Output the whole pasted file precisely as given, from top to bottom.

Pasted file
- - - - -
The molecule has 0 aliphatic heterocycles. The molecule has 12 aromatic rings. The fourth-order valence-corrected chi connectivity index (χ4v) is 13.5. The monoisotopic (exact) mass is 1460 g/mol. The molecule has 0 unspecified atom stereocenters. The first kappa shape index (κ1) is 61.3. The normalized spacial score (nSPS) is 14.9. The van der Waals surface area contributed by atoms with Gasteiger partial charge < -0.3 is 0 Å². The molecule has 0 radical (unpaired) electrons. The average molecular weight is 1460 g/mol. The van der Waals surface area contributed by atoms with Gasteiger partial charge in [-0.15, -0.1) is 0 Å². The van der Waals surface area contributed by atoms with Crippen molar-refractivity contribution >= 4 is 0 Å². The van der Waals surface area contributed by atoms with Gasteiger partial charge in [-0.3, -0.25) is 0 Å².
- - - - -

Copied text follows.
The molecule has 0 aliphatic heterocycles. The molecule has 12 aromatic rings. The fourth-order valence-corrected chi connectivity index (χ4v) is 13.5. The monoisotopic (exact) mass is 1460 g/mol. The molecule has 0 unspecified atom stereocenters. The first kappa shape index (κ1) is 61.3. The normalized spacial score (nSPS) is 14.9. The van der Waals surface area contributed by atoms with Gasteiger partial charge < -0.3 is 0 Å². The molecule has 0 radical (unpaired) electrons. The average molecular weight is 1460 g/mol. The van der Waals surface area contributed by atoms with Gasteiger partial charge in [-0.15, -0.1) is 0 Å². The van der Waals surface area contributed by atoms with Crippen molar-refractivity contribution >= 4 is 0 Å². The van der Waals surface area contributed by atoms with Gasteiger partial charge in [-0.3, -0.25) is 0 Å².